Temperature decreases has shown some anecdotal slowing of the progression of Mycobacterium tuberculosis, but no cure.


There is not a 100% proven way to prevent Aquarium Fish Tuberculosis (as with most pathogens), however based on my own observations going back to 1977 (working at a Pet Store Fish department and then my aquarium maintenance company), I definitely noticed patterns.
Emails from customers and questions I see asked in forums and elsewhere have added to this same pattern.

Here are a few known factors:

Further References:
*Aquarium Cleaning
*Aquarium Chemistry; In Depth, from Beginner to Advanced
*Aquarium Redox for Fish Immunity, Health

The use of Aquarium UV Sterilization with a correctly applied UV Sterilizer performing at Level 1 Sterilization (this will NOT and CANNOT be achieved with the many low end UV Clarifiers such as the Green Killing Machine, AquaTop Hang On and similar water clarification ONLY devices flooding the market!).
The correct use of a UV Sterilizer can aid in Redox Balance and in the end also aid in fish immunity and is a MUST for an aquarium with a history of Fish TB to check the spread based on my extensive experience with Fish TB and true UV Sterilizer use.

MUST READ Reference:
Ultraviolet Sterilization, Facts & Information; Including Level 1 & 2

Recommended Product Sources:
Level 1 & 2 UV Sterilizers
Clay Neighbor's AAP Custom Super Premium Fish Food; Far Ahead of any other!

The use of SeaChem Garlic Guard or similar in fish food can also be used in an ongoing basis to improve fish health and prevent Fish Tuberculosis.

Back to Bettas in particular, a problem I have seen based on patterns that are almost 100% identical and that is many Betta Forums and Clubs will pass around the same methods of Betta keeping that can increase the likelihood of TB infections.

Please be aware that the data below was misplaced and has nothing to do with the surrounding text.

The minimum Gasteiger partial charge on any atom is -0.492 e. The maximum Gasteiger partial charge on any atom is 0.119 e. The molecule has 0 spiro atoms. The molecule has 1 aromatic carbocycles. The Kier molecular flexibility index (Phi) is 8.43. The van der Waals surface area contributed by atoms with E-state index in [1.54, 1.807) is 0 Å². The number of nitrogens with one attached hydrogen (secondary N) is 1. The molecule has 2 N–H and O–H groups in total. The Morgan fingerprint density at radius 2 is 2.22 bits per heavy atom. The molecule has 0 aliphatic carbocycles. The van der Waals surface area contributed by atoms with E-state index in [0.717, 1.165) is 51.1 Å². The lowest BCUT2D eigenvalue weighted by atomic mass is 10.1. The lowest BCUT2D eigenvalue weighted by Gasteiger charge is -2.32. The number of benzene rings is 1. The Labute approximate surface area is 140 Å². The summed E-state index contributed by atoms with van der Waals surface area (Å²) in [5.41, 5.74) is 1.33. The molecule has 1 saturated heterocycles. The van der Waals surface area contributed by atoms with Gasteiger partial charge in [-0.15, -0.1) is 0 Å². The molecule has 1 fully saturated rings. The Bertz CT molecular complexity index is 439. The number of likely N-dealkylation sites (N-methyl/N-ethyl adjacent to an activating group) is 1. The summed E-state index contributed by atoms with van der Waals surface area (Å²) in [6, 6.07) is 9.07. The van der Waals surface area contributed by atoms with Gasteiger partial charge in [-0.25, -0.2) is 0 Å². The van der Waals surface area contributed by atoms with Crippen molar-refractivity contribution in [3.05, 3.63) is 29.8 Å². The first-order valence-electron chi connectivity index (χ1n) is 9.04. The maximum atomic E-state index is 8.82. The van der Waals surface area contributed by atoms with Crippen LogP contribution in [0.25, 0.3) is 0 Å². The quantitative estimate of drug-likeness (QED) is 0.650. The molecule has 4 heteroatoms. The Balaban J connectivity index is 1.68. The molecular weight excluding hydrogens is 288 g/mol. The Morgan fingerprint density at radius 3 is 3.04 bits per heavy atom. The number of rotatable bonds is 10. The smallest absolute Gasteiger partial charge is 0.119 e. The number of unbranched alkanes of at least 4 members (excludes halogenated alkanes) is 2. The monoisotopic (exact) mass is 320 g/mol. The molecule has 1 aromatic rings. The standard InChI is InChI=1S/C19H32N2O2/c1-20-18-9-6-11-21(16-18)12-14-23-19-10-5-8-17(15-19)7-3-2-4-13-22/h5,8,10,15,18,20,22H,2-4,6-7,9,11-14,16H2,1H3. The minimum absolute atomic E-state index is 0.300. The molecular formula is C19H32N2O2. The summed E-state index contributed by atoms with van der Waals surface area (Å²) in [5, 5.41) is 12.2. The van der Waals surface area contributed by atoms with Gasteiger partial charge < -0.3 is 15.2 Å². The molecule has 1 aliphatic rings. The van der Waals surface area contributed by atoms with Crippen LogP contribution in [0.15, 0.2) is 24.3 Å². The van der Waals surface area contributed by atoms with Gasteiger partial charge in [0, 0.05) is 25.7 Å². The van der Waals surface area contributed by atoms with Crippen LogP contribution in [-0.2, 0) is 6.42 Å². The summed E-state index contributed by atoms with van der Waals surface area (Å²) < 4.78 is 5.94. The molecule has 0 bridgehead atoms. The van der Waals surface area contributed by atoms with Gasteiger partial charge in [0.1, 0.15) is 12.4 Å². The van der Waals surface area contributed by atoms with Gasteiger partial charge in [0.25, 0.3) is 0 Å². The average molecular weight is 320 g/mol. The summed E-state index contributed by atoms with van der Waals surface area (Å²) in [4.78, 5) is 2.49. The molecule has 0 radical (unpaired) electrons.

This includes constant chasing of pH, 100% water changes, keeping of Bettas in very small closed environments, lack of positive mineral ions essential to immune response, passing around fish (with constant exposure and stress), and limited gene pools due to interbreeding.

My suggestion is to keep your Betta in a system with a larger volume of water with small individual containers.

Within this system these practices can aid in TB prevention:

See also the articles below in the references/resources dealing with Aquarium Disease Prevention for more help in Fish TB prevention

Further References/Resources:

*Mycobacterial Infections of Fish
*Fish Diseases; Univ. of Florida
*Aquarium Disease Prevention; Proven Steps
*Mycobacterium triplex Pulmonary Disease in Immunocompetent Host

By Carl Strohmeyer
Copyright 2019

Other Suggested Resources, Products

*Aquarium information for prevention of fish tuberculosis, TB
Well researched and up to date aquarium and pond answers, help, and links

*Columnaris in Aquarium Fish (also Fungus)
This is easily the most in depth and regularly updated on the subject of Columnaris and Fish Fungus to be found ANYWHERE on the Internet!

*The Aquarium Nitrogen Cycle
The most up to date article on the subject of the Aquarium Nitrogen Cycle, based on both research and 35+ years of professional experience with 1000s of client aquariums!

*Aquarium UV Sterilization for prevention of fish tuberculosis, TB
UV Sterilization

This article covers many aspects of Aquarium & Pond UV Sterilization from how, why, facts, myths, and maintenance including the importance of changing UV Bulbs regularly.

*Aquarium, Pond UV Lamps, Bulbs